Ohio is projecting that more than 19,000 new Utica shale wells for natural gas and liquids will be drilled in eastern Ohio in the next 19 years.
That’s how many wells would fit on the 3 million acres in eastern Ohio without any Utica shale wells at the moment, said Ohio state geologist Mike McCormac in his not-yet-released report.
That assessment is the most-recent analysis showing that the Utica shale is likely to have long-term economic impacts for Ohio.
Said McCormac: “So again, that could be 19 years; that could be 25 years; that could be 15, 16 years. It’s hard to say right now. What we’re trying to do here is just show the potential for a lot of activity exists. It’s not going to be like a two- or three-year thing….And I think this demonstrates more of the long haul.”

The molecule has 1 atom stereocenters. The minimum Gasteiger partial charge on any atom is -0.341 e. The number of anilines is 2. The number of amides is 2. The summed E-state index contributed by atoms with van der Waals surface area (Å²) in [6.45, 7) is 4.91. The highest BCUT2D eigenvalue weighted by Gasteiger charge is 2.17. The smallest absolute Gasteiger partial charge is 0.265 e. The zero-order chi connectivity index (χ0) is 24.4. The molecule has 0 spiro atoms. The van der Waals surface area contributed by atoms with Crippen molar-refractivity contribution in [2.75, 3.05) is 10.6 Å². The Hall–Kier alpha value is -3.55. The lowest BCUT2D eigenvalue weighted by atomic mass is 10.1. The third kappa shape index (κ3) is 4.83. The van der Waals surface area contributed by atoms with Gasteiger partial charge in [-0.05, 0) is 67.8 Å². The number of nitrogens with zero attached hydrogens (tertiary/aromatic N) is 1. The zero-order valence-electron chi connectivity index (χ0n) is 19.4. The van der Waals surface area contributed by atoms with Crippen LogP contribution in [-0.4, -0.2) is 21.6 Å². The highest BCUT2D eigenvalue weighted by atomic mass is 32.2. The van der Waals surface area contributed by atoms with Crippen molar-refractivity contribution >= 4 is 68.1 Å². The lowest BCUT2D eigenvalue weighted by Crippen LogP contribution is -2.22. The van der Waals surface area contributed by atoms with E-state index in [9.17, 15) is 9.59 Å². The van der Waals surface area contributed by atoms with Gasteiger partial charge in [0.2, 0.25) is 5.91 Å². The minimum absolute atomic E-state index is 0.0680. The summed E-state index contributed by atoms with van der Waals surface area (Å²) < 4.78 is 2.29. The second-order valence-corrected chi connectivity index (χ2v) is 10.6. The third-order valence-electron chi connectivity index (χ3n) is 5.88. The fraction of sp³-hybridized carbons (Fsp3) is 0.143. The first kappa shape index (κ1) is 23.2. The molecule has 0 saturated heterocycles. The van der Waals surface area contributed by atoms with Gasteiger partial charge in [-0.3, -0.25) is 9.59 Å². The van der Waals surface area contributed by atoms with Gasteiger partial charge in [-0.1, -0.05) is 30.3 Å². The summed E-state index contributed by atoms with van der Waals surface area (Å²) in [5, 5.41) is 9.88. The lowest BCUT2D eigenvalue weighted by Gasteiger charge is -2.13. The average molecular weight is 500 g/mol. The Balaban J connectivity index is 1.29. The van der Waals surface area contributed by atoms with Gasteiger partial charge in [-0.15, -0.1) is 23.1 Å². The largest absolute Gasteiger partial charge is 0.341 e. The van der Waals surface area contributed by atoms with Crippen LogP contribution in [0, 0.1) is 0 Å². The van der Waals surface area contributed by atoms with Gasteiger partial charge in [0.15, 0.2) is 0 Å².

He said developing such projections is important so the ODNR can maintain needed staffing to oversee the Utica drilling.
McCormac’s 19-year estimate looks only at land available for drilling in the 11 core Utica counties, he said.
The 19,000 well total will likely be fewer, he said. His estimate is based on 160-acre tracts and drillers are likely to assemble bigger parcels, he said.
The estimate surfaced in a Feb. 11 presentation to the Ohio Oil and Gas Commission, an advisory panel. Part-timer McCormac, now out of the country, presented a sneak peak to the panel of his much-awaited annual Ohio drilling report.